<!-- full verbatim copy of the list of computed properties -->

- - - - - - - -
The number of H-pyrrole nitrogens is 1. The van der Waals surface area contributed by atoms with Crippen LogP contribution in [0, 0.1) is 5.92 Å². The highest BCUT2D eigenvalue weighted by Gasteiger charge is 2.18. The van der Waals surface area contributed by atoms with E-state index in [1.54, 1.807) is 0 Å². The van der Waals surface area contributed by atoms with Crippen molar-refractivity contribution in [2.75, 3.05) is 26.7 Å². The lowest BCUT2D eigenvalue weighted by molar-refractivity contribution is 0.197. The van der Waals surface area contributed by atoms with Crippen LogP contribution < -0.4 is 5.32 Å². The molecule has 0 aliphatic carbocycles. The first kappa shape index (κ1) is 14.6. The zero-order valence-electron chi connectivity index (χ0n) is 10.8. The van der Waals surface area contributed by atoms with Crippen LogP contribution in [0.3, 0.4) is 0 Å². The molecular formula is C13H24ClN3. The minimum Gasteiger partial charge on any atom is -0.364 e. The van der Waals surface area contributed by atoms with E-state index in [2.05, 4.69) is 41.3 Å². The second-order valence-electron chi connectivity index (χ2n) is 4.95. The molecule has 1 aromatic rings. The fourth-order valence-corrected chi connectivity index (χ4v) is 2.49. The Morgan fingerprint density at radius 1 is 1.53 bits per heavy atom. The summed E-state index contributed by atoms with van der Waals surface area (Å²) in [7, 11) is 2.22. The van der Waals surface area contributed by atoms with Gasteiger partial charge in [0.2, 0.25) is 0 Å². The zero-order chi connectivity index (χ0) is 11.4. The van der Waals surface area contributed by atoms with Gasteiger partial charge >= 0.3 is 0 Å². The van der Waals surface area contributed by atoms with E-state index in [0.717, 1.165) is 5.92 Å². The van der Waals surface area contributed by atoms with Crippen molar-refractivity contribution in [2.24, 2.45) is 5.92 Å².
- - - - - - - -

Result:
The number of H-pyrrole nitrogens is 1. The van der Waals surface area contributed by atoms with Crippen LogP contribution in [0, 0.1) is 5.92 Å². The highest BCUT2D eigenvalue weighted by Gasteiger charge is 2.18. The van der Waals surface area contributed by atoms with E-state index in [1.54, 1.807) is 0 Å². The van der Waals surface area contributed by atoms with Crippen molar-refractivity contribution in [2.75, 3.05) is 26.7 Å². The lowest BCUT2D eigenvalue weighted by molar-refractivity contribution is 0.197. The van der Waals surface area contributed by atoms with Crippen LogP contribution < -0.4 is 5.32 Å². The molecule has 0 aliphatic carbocycles. The first kappa shape index (κ1) is 14.6. The zero-order valence-electron chi connectivity index (χ0n) is 10.8. The van der Waals surface area contributed by atoms with Crippen LogP contribution in [0.3, 0.4) is 0 Å². The molecular formula is C13H24ClN3. The minimum Gasteiger partial charge on any atom is -0.364 e. The van der Waals surface area contributed by atoms with E-state index in [2.05, 4.69) is 41.3 Å². The second-order valence-electron chi connectivity index (χ2n) is 4.95. The molecule has 1 aromatic rings. The fourth-order valence-corrected chi connectivity index (χ4v) is 2.49. The Morgan fingerprint density at radius 1 is 1.53 bits per heavy atom. The summed E-state index contributed by atoms with van der Waals surface area (Å²) in [7, 11) is 2.22. The van der Waals surface area contributed by atoms with Gasteiger partial charge in [0.2, 0.25) is 0 Å². The zero-order chi connectivity index (χ0) is 11.4. The van der Waals surface area contributed by atoms with Gasteiger partial charge >= 0.3 is 0 Å². The van der Waals surface area contributed by atoms with E-state index in [0.717, 1.165) is 5.92 Å². The van der Waals surface area contributed by atoms with Crippen molar-refractivity contribution in [2.24, 2.45) is 5.92 Å².